So, what’s the plan about banks as holding companies?

  4. You have my utmost respect Mr.Johnson for courageously speaking to the central issue in our current economic calamity, and the most critical political issue facing our nation: “We need to break or substantially reduce the political power of the banks in the U.S.”

    The notion that we accept the de facto global control of these central bankers and would consider the surrender of our sovereignty is appalling.

    The sooner the broader public understands the grip these individuals have on the money supply, and the means that provides to contrive against our interests, the better.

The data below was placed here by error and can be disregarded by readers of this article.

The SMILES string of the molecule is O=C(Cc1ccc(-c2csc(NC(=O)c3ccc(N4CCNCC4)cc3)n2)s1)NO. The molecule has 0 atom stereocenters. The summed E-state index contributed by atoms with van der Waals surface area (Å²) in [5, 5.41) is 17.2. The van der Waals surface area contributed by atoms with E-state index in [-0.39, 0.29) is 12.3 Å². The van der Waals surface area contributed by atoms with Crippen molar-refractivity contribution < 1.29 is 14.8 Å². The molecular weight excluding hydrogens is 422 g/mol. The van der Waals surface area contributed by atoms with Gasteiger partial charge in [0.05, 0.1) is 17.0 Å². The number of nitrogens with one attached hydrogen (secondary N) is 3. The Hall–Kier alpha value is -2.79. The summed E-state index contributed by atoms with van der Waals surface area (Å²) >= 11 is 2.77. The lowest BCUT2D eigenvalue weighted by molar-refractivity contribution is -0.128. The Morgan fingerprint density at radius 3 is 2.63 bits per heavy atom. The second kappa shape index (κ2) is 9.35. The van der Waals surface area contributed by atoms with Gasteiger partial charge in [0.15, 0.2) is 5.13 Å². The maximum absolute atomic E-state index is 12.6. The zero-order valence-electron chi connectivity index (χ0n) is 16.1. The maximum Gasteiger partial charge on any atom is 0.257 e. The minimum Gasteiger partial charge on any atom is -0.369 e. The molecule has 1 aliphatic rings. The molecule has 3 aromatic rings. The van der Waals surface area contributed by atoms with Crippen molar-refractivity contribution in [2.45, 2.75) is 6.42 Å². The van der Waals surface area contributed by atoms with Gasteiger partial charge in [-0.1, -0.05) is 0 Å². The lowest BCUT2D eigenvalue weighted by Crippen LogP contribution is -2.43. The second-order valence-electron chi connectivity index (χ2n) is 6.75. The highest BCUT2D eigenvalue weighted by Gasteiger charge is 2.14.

Soon we’ll be talking about Jefferson, Jackson and Johnson!

  5. Well, now you’re making some serious enemies. The banks expect to be punished with new regulation (it’s tradition, right?), but “break their political power”? You’ll be smeared as a far leftist…

    Also, it’s tough. Any law can be undone over time (chipping away at it). Any restriction on bank size can fall to repeated bank mergers and pressure to compete against international uber-banks.

    History does have something to teach, however – it took 70 years to undo these, and part of the reason we decided to undo them was because our academic elite decried them as outdated, useless, and harmful regulation:

    1) Glass-Steagal
    2) Uptick rule
    3) Removal of Mark-To-Market accounting (Buffett’s version of this, which Bernanke seems to have endorsed, may retain the benefits of MtM without the drawbacks)
    4) Separation of retail/investment banks
    5) Restrictions of Freddie/Fannie loan purchasing
    6) Relaxing capital restrictions